Climate change...120,000 years ago

Hey all you greeny environmentalists worried about people made climate change and  saving our delicate planet.  Relax!  It is natural, it has been happening since time immemorial.  For a vivid example, consider the unique salty Dead Sea.  The BBC News reports on some discoveries after  scientists drilled in the Dead Sea, separating Israel and Jordan, the lowest point on earth. 

Sediments drilled from beneath the Dead Sea reveal that this most remarkable of water bodies all but disappeared 120,000 years ago.

It is a discovery of high concern say scientists because it demonstrates just how dry the Middle East can become during Earth's warm phases.

In such ancient times, few if any humans were living around the Dead Sea. 


Steve Goldstein, a geochemist at Columbia University's Lamont-Doherty Earth Observatory, US.

"But we now know that in a previous warm period, the water that people are using today and are relying upon stopped flowing all by itself. That has important implications for people today because global climate models are predicting that this region in particular is going to become more arid in the future," 


The Dead Sea is an extraordinary place. The surface of the inland waterway sits at the lowest land point on the planet, more than 400m below sea level.  

Its hyper-salty waters descend in places a further 300m. And below the lake bed is layer upon layer of sediments that record the Dead Sea's history and the climate conditions that have prevailed in the region over hundreds of thousands of years. 


Prof Zvi Ben-Avraham, of the Minerva Dead Sea Research Centre, Tel Aviv University, added: "The drilling actually... it gives us perspective. Look what went on in 200,000 years; look how the area can be dry and look at the way it can be recovered. We have to get ready for the future."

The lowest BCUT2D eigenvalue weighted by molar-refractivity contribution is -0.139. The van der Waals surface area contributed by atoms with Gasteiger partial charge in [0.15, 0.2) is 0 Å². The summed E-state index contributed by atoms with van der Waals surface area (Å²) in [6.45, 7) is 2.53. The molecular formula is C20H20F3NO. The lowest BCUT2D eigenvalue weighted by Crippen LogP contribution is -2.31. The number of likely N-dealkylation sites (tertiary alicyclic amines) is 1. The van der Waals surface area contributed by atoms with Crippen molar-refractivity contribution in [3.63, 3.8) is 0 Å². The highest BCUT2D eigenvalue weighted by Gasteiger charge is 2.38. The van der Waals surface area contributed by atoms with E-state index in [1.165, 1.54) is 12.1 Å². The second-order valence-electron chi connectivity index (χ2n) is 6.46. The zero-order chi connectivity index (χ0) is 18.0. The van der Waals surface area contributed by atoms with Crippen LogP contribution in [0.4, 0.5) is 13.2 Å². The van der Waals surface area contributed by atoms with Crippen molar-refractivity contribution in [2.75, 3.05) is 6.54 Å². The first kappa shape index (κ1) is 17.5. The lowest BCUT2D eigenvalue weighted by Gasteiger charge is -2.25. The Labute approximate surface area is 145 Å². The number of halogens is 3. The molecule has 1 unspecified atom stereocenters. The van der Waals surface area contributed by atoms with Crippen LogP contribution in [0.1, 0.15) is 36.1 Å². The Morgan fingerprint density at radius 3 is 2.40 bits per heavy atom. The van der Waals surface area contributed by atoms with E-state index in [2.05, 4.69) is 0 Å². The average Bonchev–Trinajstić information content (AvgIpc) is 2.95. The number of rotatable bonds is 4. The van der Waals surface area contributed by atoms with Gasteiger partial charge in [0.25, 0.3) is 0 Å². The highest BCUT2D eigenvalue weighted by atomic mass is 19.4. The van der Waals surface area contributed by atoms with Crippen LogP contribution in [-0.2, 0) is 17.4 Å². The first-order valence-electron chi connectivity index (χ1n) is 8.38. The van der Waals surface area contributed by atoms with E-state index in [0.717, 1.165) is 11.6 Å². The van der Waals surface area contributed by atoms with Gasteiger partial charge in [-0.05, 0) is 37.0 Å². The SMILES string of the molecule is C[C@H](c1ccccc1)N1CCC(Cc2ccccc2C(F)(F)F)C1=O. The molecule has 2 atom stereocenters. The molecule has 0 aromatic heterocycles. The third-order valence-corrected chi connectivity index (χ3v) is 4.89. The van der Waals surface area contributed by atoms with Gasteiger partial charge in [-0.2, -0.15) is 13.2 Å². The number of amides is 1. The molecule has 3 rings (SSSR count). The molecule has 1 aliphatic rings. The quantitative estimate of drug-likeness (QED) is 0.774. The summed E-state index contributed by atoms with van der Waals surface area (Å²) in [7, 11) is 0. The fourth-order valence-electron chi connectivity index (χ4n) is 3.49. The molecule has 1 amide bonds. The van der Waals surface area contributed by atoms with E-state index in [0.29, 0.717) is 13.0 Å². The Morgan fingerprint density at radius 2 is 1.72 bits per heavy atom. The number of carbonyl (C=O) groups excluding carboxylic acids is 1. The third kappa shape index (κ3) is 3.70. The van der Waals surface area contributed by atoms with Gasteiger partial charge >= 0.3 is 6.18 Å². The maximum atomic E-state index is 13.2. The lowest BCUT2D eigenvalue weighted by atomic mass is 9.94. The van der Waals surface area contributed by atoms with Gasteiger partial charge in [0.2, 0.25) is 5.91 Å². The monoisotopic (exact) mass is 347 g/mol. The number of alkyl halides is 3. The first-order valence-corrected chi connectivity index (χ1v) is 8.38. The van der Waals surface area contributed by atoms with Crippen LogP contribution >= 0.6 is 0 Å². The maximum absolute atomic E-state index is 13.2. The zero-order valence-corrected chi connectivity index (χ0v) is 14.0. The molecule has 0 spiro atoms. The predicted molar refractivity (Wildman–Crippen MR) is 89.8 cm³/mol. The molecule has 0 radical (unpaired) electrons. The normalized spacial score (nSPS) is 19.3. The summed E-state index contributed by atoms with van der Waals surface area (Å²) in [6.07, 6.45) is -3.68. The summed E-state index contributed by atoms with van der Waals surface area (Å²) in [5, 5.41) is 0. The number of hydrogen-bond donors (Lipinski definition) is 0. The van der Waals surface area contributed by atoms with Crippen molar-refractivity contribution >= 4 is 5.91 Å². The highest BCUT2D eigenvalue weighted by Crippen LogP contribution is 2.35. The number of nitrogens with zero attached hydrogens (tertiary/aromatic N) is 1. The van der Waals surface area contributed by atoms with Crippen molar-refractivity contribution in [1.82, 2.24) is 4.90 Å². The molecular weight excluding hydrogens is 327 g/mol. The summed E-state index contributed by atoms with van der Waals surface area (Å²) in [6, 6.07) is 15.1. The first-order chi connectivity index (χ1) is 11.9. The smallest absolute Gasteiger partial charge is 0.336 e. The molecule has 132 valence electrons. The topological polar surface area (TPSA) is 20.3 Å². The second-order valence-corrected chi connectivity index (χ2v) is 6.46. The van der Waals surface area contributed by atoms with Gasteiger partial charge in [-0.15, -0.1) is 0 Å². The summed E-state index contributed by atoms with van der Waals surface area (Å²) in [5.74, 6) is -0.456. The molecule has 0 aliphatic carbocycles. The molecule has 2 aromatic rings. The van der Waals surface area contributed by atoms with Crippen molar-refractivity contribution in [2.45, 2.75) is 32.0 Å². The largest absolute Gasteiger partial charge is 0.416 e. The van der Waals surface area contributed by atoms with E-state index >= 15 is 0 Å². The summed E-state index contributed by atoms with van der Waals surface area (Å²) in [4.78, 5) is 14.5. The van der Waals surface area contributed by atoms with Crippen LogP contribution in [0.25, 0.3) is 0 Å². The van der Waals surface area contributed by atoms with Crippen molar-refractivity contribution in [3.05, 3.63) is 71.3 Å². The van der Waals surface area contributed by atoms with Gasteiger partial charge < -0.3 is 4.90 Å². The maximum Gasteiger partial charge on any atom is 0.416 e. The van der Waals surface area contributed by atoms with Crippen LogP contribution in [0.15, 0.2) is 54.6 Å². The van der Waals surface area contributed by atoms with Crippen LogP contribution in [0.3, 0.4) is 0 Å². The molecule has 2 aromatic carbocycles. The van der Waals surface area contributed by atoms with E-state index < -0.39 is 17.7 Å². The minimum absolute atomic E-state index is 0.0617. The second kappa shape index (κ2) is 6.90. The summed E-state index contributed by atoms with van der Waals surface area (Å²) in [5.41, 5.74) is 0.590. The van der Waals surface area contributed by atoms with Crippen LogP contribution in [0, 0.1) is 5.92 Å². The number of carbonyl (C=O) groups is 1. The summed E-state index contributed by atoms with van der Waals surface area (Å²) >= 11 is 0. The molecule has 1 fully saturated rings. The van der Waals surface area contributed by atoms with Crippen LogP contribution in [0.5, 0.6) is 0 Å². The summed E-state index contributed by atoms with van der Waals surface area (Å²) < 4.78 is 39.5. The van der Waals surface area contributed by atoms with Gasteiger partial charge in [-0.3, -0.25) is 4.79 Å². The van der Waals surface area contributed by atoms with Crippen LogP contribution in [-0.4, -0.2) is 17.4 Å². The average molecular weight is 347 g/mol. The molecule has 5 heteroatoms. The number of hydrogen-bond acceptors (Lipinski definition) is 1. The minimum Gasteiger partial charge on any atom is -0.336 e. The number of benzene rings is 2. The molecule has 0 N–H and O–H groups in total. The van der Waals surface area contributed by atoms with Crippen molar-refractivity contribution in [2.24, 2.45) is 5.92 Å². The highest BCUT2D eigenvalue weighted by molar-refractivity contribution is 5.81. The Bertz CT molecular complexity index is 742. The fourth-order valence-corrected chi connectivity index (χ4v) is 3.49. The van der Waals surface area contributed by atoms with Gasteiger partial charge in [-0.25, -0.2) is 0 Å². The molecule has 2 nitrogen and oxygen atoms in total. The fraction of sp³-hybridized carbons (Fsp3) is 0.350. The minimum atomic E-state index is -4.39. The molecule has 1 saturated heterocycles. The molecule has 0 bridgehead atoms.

Past research has shown very clearly how the size of the Dead Sea has fluctuated with the coming and going of ice ages.


During the interglacials (warm periods), the lake shrank; and during glacials (cold phases), the lake grew. And it was in the midst of the last ice age some 25,000 years ago that the Dead Sea reached its maximum extent, with the then water surface standing an astonishing 260m above where it is today.

Jordan, Israel and Syria are diverting the fresh water from the Jordan River flowing into the Dead Sea for the needs of their population, thus altering the sea's chemical composition. Combined with natural climate change, the implications are important. 
"Lake dry-down happened 120,000 years ago without any human intervention," said Prof Emi Ito, from the University of Minnesota, Minneapolis. "We're helping the lake level go down much sooner; and there are political implications of this lake drying down because water is what causes a lot of wars and I'll just leave it at that."
Wars in that region are caused by more than water requirements but they do play an important part.  The wars there and climate change have been going on there since the beginning of time.  The wars are human caused but climate change is not.